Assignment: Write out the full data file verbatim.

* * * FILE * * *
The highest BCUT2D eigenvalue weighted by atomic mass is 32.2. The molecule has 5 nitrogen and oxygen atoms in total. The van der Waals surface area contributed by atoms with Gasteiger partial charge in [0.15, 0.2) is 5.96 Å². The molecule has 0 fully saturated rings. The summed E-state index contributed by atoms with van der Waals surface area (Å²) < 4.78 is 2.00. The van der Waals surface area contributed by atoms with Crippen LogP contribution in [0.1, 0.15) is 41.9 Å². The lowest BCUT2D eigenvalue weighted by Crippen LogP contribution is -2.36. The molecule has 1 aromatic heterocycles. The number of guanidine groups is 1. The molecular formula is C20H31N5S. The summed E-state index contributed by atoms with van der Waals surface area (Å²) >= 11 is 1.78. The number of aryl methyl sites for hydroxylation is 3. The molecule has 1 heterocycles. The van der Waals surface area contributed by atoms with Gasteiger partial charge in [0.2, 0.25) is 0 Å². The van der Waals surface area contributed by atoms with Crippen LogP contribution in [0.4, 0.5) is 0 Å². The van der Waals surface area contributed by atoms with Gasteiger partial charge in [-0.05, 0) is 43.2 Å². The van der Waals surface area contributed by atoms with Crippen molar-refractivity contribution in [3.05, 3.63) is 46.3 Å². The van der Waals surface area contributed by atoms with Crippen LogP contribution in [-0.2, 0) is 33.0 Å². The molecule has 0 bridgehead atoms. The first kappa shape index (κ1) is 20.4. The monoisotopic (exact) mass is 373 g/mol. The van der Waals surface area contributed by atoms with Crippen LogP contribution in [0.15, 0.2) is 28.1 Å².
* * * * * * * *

The highest BCUT2D eigenvalue weighted by atomic mass is 32.2. The molecule has 5 nitrogen and oxygen atoms in total. The van der Waals surface area contributed by atoms with Gasteiger partial charge in [0.15, 0.2) is 5.96 Å². The molecule has 0 fully saturated rings. The summed E-state index contributed by atoms with van der Waals surface area (Å²) < 4.78 is 2.00. The van der Waals surface area contributed by atoms with Crippen LogP contribution in [0.1, 0.15) is 41.9 Å². The lowest BCUT2D eigenvalue weighted by Crippen LogP contribution is -2.36. The molecule has 1 aromatic heterocycles. The number of guanidine groups is 1. The molecular formula is C20H31N5S. The summed E-state index contributed by atoms with van der Waals surface area (Å²) >= 11 is 1.78. The number of aryl methyl sites for hydroxylation is 3. The molecule has 1 heterocycles. The van der Waals surface area contributed by atoms with Gasteiger partial charge in [0.2, 0.25) is 0 Å². The van der Waals surface area contributed by atoms with Crippen LogP contribution in [0.4, 0.5) is 0 Å². The van der Waals surface area contributed by atoms with Gasteiger partial charge in [-0.05, 0) is 43.2 Å². The van der Waals surface area contributed by atoms with Crippen molar-refractivity contribution in [3.05, 3.63) is 46.3 Å². The van der Waals surface area contributed by atoms with Crippen LogP contribution in [-0.2, 0) is 33.0 Å². The molecule has 0 bridgehead atoms. The first kappa shape index (κ1) is 20.4. The monoisotopic (exact) mass is 373 g/mol. The van der Waals surface area contributed by atoms with Crippen LogP contribution in [0.15, 0.2) is 28.1 Å².